What is also interesting about the film is how it illustrates the complexity of the situation. From the misinterpretation of Soviet communiques, to the egos of those involved, to the careful omission of certain facts by pilots flying over Cuba, any number of things could have diverted the two nations down the path of war. Fortunately, Murphy's Law did not get the better of them, and cooler heads eventually prevailed.
Given that the subject matter of "Thirteen Days" deals with recent history, there has been some controversy over the liberties taken with its account of events. The most prominent is the elevation of the relatively peripheral O'Donnell to a more active role in the Cuban Missile Crisis, to serve as the audience's surrogate into the Kennedy circle. In reality, O'Donnell was a trusted advisor to Kennedy, including matters of national security, who found his way into Camelot by being a school chum of Bobby and by working on John's Senate campaigns. Though O'Donnell probably would have been involved to some degree in the deliberations, it is clear that the film exaggerates O'Donnell's impact on the decisions that were made, purely for dramatic reasons, allowing the audience to be privy to the conjectured debates in the Kennedy circle.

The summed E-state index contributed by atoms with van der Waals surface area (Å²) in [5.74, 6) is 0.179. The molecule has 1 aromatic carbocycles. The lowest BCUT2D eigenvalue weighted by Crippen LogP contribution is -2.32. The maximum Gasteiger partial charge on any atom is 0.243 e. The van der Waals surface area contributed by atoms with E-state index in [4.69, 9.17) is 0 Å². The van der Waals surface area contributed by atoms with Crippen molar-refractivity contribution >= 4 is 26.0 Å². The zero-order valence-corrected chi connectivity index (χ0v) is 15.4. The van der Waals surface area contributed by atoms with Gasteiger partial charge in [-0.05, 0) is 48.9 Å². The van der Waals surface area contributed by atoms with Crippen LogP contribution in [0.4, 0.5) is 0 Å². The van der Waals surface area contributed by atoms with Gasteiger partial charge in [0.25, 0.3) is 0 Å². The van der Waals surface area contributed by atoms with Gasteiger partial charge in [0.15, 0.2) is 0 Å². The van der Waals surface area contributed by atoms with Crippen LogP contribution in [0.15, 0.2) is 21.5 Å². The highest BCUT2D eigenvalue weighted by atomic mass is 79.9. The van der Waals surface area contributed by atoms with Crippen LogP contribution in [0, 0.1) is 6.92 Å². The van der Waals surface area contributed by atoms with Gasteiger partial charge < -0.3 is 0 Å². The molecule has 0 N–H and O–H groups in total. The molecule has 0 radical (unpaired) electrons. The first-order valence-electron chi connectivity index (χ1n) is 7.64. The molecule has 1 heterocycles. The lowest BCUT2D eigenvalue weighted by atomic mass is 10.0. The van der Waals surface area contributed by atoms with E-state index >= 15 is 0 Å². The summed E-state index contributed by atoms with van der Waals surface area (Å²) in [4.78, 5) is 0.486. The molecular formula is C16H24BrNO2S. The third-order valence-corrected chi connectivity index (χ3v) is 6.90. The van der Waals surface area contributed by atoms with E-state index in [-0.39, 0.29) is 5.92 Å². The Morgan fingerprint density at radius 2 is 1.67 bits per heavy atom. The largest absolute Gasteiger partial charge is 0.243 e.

Of course, such a move also gives Costner's character a more prominent role, and thus more screen-time. Fortunately, Costner keeps his portrayal of O'Donnell low-key while still conveying the toll of the crisis on his character's psyche. However, the film could have done without his distracting less-than-assured Bostonian accent, which is almost comical at times. As the two Kennedy brothers, Greenwood and Culp are simply magnificent. As John, Greenwood not only gets the vocal inflections right, but he is able to successfully channel JFK's mannerisms and demeanor. Meanwhile, Culp is no stranger to playing RFK, as he played the exact same role in the HBO movie "Norma Jean & Marilyn" from 1996, and he captures the more aggressive nature of the man in his credible portrayal.
With "Thirteen Days", Donaldson has crafted a thrilling, intelligent, and enthralling production that brings one of the darkest chapters of the Cold War to life. Even though the outcome is hardly a mystery, the political jockeying that took place behind closed doors throughout the Cuban Missile Crisis is presented in a tautly-executed and well-acted manner, and even those with more than a passing knowledge of the events will find plenty to like here.